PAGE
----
Are All Networks Vulnerable?

Published: 2011-06-27
Last Updated: 2011-06-27 23:10:26 UTC
by Johannes Ullrich (Version: 1)
3 comment(s)

One of the assertions made by the recent run of high profile attacks was that all networks are vulnerable, and the groups behind these attacks either had or could have access to many more systems if they wish.

Several articles expanded on this assertion and using the recent compromises as evidence considered this fact a failure of information security. I would like to question the conclusion that recent attacks prove that all networks are vulnerable, or that these attacks prove a large scale failure of information security.

First of all, let me state my philosophy of information security: I don't believe it is the goal of information security to prevent every single breach. As little, as it is the goal of a guard at a bank to prevent every single bank heist.

As an information security professional, it should be your goal to mitigate risks to a level that is small enough to be acceptable to business. It is much more about risk management then avoiding every single risk.

With that focus on risk management, information security itself becomes a solvable problem.

But back to Lulzsec. What did Lulzsec proof? Lulzsec proved that there are insecure networks. They did not prove that all networks are insecure. Lulzsec took very large targets ("the government", "banks", "on-line gaming") and rattled doors until they found an open one.

How do you protect yourself against that? First of all, you don't. Lets get back to the basics of risk: "the probable frequency and probable magnitude of future loss" [1]. We can address risk two ways:

- Reduce the probably frequency of a loss

This comes down to reducing your attack surface, and hardening the remaining castle. Most organizations suffer from the diffusion of confidential information. The better your are able to compartmentalize and limit access to confidential organization, the less likely it is that some of this information will leak. The tricky part in my opinion is the labeling or classification of information. This can be difficult and labor intensive. Classifications may also change over time.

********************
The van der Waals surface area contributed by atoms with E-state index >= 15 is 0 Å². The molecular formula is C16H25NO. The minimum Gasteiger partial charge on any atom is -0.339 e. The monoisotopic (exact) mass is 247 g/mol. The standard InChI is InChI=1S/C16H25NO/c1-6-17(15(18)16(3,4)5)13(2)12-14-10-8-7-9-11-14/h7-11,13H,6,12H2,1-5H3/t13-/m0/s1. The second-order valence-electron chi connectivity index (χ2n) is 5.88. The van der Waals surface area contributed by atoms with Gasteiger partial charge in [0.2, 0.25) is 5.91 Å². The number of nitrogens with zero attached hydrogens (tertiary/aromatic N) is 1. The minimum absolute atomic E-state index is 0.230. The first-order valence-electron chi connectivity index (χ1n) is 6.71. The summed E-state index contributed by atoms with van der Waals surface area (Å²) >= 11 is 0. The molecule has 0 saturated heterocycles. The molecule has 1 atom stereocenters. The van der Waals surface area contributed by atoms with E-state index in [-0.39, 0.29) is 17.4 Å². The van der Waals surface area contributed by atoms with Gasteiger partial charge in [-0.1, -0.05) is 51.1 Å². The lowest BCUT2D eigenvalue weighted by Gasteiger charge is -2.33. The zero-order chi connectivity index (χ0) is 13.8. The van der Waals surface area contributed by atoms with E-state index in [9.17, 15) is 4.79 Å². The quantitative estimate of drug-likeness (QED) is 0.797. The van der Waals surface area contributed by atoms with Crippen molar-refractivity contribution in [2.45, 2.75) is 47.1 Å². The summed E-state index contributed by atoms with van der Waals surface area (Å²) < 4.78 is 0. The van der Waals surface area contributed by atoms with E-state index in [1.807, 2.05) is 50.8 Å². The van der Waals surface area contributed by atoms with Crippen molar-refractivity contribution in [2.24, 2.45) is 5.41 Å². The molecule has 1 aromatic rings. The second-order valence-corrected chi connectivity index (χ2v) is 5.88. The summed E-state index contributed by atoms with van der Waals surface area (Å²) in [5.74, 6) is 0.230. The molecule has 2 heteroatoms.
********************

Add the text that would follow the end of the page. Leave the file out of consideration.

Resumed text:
- Reduce the probable magnitude of a loss

Limit the information you store to information the business needs. Consider information a liability, not just an asset. Storing credit card numbers will lead to more purchases. But will it be enough to justify the risk?

In the end, doing business on-line is to a large extend about trust. The difficult part is that trust is asymmetric. Trust is much easier lost then gained. Last week, when someone announced that Lulzsec may have compromised UK census data, the overall sentiment was to assume the announcement was true. Even though there was no evidence to proof this, and later Lulzsec stated that the claim was wrong.

In the end, it is not your job to prevent every single breach. It is your job to build trust in your systems so suppliers and customers will use them. A well written privacy policy, and being open and transparent may be as important in achieving this trust as the firewall, the IDS and the DLP appliance used to enforce it. 



Johannes B. Ullrich, Ph.D.
SANS Technology Institute

3 comment(s)


I've been following these attacks via this CNET online spreadsheet document:

In most cases it seems like the 'low-hanging fruit' of high-value targets was hit -- for example a NATO... book store. I think this represents the simple business logic of applying security that is proportional to the perceived risk.

But in some cases maybe the risk is higher than anticipated -- for example if the leaked credentials were re-used for something more important.

And a breach of some 'expendable' service is likely to affect the reputation of other services your company offers, where security and privacy are of great concern. This seems to be the motivation behind these attacks, anyway -- to harm reputation, to make headlines even if the consequences aren't so serious in operational terms.

I'm sure many of the victims of these attacks will, in hindsight, wish they'd given more attention to information security.

But where it no longer seems viable to do that, it would be better to tie-off properly -- to shut down services, decommission servers and destroy leftover data rather than wait around for the inevitable to happen. Many of the hacked sites or data were old, defunct, and hardly producing any real value any more.
As the article states, one of the risks is a lack of trust. A service isn't really "expendable" if its breach would result in reduced trust into the organization. The password reuse part fits in here, and I will write more about password reuse on Wednesday (I hope). A site hardly ever needs to know the actual password, so by hashing sufficiently the risk of the password getting stolen may be mitigated.
Of course, password resuse is a shared responsibility. There is only so much the site can do in this case. In part, as you state, the responsibility lies with the user not to reuse passwords.

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